The change in the law comes into force on Thursday in Britain, and stops touts from using automated software to buy huge amounts of tickets.
Ticket touts who use automated software known as ‘bots’ in order to gobble up huge amounts of tickets to sell on at inflated prices now face the potential of unlimited fines under new British laws enacted today.
Over the last couple of years, major artists such as Ed Sheeran, Arctic Monkeys and Iron Maiden have been publicising the issue of so-called ‘secondary ticketing’, where unscrupulous use sites like Viagogo or StubHub to re-sell tickets at enormous mark-ups for popular events which sell out in seconds because of the software that allows them to buy huge numbers of tickets in one go.
The change in the law was announced by the British government back in January this year and comes into force on Thursday (July 5th), and those found to be using ‘bot’ software are liable to unlimited fines by British courts.
Ed Sheeran has been one of the biggest names campaigning for a change in the law
“Fans deserve the chance to see their favourite artists at a fair price,” the government’s Digital and Creative Industries minister Margot James said in a statement. “Too often they have been priced out of the market due to unscrupulous touts buying up huge batches of tickets and selling them on at ridiculous prices.
“From today I am pleased to say that we have successfully banned the bots. We are giving the power back to consumers to help to make 2018 a great year for Britain’s booming events scene.”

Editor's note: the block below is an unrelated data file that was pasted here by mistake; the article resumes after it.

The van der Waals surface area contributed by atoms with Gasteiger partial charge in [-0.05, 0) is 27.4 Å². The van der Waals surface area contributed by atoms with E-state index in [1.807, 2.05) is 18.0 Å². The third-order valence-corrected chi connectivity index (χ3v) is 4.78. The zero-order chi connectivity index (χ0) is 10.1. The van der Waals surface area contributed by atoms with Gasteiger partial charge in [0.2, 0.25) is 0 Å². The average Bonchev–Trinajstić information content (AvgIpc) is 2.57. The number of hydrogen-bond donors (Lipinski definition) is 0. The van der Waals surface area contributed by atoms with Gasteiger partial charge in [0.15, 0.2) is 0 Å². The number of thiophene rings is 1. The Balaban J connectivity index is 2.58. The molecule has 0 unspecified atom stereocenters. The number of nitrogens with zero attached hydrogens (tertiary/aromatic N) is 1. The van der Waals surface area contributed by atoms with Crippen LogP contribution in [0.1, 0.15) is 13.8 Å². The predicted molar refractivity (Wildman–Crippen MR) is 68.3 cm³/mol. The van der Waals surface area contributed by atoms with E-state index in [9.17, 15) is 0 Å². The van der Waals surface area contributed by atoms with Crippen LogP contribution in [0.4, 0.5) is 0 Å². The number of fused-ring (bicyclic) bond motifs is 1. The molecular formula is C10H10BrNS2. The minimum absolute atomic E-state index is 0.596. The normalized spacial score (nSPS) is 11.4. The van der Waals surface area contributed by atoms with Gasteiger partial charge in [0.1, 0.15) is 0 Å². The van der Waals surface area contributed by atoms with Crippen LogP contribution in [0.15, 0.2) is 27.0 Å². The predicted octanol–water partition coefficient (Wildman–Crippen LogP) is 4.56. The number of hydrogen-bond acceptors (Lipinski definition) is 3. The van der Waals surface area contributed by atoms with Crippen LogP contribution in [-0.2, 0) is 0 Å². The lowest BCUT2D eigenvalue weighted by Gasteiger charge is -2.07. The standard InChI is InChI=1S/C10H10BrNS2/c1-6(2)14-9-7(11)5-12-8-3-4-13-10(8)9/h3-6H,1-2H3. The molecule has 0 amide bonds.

Adam Webb, the campaign manager for FanFair Alliance, added: “Taking action against touts who bulk-harvest tickets is another important step towards cleaning up the so-called secondary market. Alongside strong and swift enforcement of consumer legislation through agencies like National Trading Standards and the Competition & Markets Authority, there is clear potential to root out the bad actors and to allow a new breed of fair, transparent, and law-abiding ticket resale services to flourish.”
However, security and ticketing expert Reg Walker sounded a note of caution over the new laws, pointing out that many touts would find ways to bypass the legislation or resort to alternative methods of doing what they did before.
“Bots are just one tool in the touts’ box,” Walker said. “There are changes in technology that mean there may be loopholes in the legislation that they can exploit.”
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